Rod Dreher

Rod Dreher


Hi honey, I’m ADHD

posted by Rod Dreher

Attention-deficit disorders can take a big toll on marriage. Excerpt:

In a marriage, the common symptoms of the disorder — distraction, disorganization, forgetfulness — can easily be misinterpreted as laziness, selfishness, and a lack of love and concern.

More:

Adults with attention disorders often learn coping skills to help them stay organized and focused at work, but experts say many of them struggle at home, where their tendency to become distracted is a constant source of conflict. Some research suggests that these adults are twice as likely to be divorced; another study found high levels of distress in 60 percent of marriages where one spouse had the disorder.

And:

Of course, complaints that a husband or wife is inconsiderate and inattentive, or doesn’t help enough around the house, are hardly limited to marriages in which one or both partners have attention problems. But A.D.H.D. can make matters much worse.
It can leave one spouse with 100 percent of the family responsibility, because the other spouse forgets to pick children up from school or pay bills on time. Partners without attention problems may feel ignored or unloved when their husband or wife becomes distracted — or, in another symptom of the disorder, hyperfocused on a work project or a computer game. They may feel they have no choice but to constantly nag to make sure things get done.
Spouses with attention deficit, meanwhile, are often unaware of their latest mistake, confused by their partner’s simmering anger. A lengthy to-do list or a messy house feels overwhelming to the A.D.H.D. brain, causing the person to retreat to a computer or a video game — further infuriating their spouse.
“It’s not because they’re lazy or they don’t love their spouse, but because they are distracted,” Ms. Orlov said. “But if you don’t know that distraction is the issue, you start to think the person doesn’t care about you, and anger and resentment build up.”

Ask Mrs. Dreher about what it’s like to live with such a person. Or better yet, don’t.



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Comments read comments(19)
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Grumpy Old Man

posted July 20, 2010 at 2:44 pm


Rod, did you say something?
Oh, look! A hummingbird!



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R Hampton

posted July 20, 2010 at 2:50 pm


Rod, I’m right with you (was diagnosed about eight years ago). Even with medication it’s a daily struggle.



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MWorrell

posted July 20, 2010 at 3:14 pm


A serious question: Why can’t an ADHD person just schedule routine tasks on a calendar in one of his/her better moments, and then just do what the calendar says. You mean to tell me that if a person sees a note that says, “Clean the Guest Bathroom”, they cannot do it?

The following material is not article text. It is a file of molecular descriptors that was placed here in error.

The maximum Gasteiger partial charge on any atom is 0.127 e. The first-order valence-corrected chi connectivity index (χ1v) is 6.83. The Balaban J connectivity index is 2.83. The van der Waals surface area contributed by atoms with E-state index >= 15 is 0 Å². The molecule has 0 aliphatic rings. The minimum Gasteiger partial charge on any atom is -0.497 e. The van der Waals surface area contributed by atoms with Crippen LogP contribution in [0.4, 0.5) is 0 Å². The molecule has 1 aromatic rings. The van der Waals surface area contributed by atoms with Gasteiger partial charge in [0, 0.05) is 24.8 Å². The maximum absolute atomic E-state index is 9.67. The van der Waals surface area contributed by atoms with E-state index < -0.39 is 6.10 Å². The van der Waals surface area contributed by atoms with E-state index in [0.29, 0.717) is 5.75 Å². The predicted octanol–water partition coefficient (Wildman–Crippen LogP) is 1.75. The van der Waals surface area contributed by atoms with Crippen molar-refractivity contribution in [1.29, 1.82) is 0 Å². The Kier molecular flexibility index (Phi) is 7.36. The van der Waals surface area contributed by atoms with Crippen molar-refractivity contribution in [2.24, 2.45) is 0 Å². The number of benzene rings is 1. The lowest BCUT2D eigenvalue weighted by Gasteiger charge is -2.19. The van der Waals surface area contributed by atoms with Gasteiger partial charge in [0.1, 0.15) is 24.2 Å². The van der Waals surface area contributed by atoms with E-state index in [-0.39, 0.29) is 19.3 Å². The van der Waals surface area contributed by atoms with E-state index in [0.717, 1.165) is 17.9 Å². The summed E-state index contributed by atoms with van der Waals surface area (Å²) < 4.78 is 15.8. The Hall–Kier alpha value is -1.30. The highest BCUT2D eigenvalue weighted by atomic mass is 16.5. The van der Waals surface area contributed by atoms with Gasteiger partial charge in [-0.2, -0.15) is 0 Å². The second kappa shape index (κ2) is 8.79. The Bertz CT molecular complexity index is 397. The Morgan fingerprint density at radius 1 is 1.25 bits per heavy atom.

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jhodi

posted July 20, 2010 at 3:19 pm


I’m off to clean the guest bathroom–oh, look, a hummingbird!



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MWorrell

posted July 20, 2010 at 3:27 pm


“A lengthy to-do list or a messy house feels overwhelming to the A.D.H.D. brain, causing the person to retreat to a computer or a video game — further infuriating their spouse.”
I guess I just have an issue with the word “causing” in that sentence. It seems that, as with obsessive compulsive behavior, the will could be asserted in the moment (with enough awareness of what is happening, of course).



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Pat

posted July 20, 2010 at 3:31 pm


This article reads asif it’s all about what the non-ADHD spouse should learn to accept. What strategies does the ADHD spouse need to adopt in order to function effectively in spite of their disorder?



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CAP

posted July 20, 2010 at 4:26 pm


so what became of the tai chi?



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kevin s.

posted July 20, 2010 at 4:31 pm


“What strategies does the ADHD spouse need to adopt in order to function effectively in spite of their disorder?”
For me (I’ve more or less self-diagnosed), I find chores that inherently capture my attention, like cooking and outdoor stuff. We also establish a date night once a week, where my wife has my attention.
ADHD people thrive on habits, so anything that becomes a habit will usually get done. Remembering to make this or that phone call is almost certainly best left to the spouse.



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Karl G

posted July 20, 2010 at 4:53 pm


“A serious question: Why can’t an ADHD person just schedule routine tasks on a calendar in one of his/her better moments, and then just do what the calendar says. You mean to tell me that if a person sees a note that says, “Clean the Guest Bathroom”, they cannot do it?”
For a few weeks, sure. Then something comes up and breaks the routine or adds some external stress, and the groove is gone, especially if it now requires an extra commitment of attention to catch back up with the task at hand, so the perceived extra difficulty becomes a snowball of active aversion to the task.
While some folks are casting the distractions as simply losing ones train of thought, as often as not they’re actively asserting some kind of distraction to try to get out from under the shadow of the undesirable obligation. There’s a fundamental anxiety that crops up with trying to force attention onto anything by the current object of a hyperfocus episode (and similarly with attempting to divert away from hyperfocus)



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celticdragonchick

posted July 20, 2010 at 4:55 pm


Why can’t an ADHD person just schedule routine tasks on a calendar in one of his/her better moments,
Because they will not remember to do it, or lose the calender etc.
You may as well ask why a bi polar person can’t just be more agreeable when they are in a manic phase.
Whatever coping mechanism the person has to get by at work, he or she will have pretty much exhausted it by the time he/she gets home where they expect to rest and let down their guards.



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celticdragonchick

posted July 20, 2010 at 4:57 pm


ADHD people thrive on habits, so anything that becomes a habit will usually get done. Remembering to make this or that phone call is almost certainly best left to the spouse.
Exactly.



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H.S.

posted July 20, 2010 at 5:26 pm


1) Yup. I’m married to an ADHD spouse. I handle anything that requires tracking, follow-up, organization. Luckily his many excellent qualities that compensate.
2) So if it’s not “laziness, selfishness and a lack of love and concern” (even though it sure feels like it sometimes when you live with an ADHD person), I wonder if all moral failings are ultimately due to brain disorders?
In which case, what does it mean to have ‘personal responsibility’ for anything?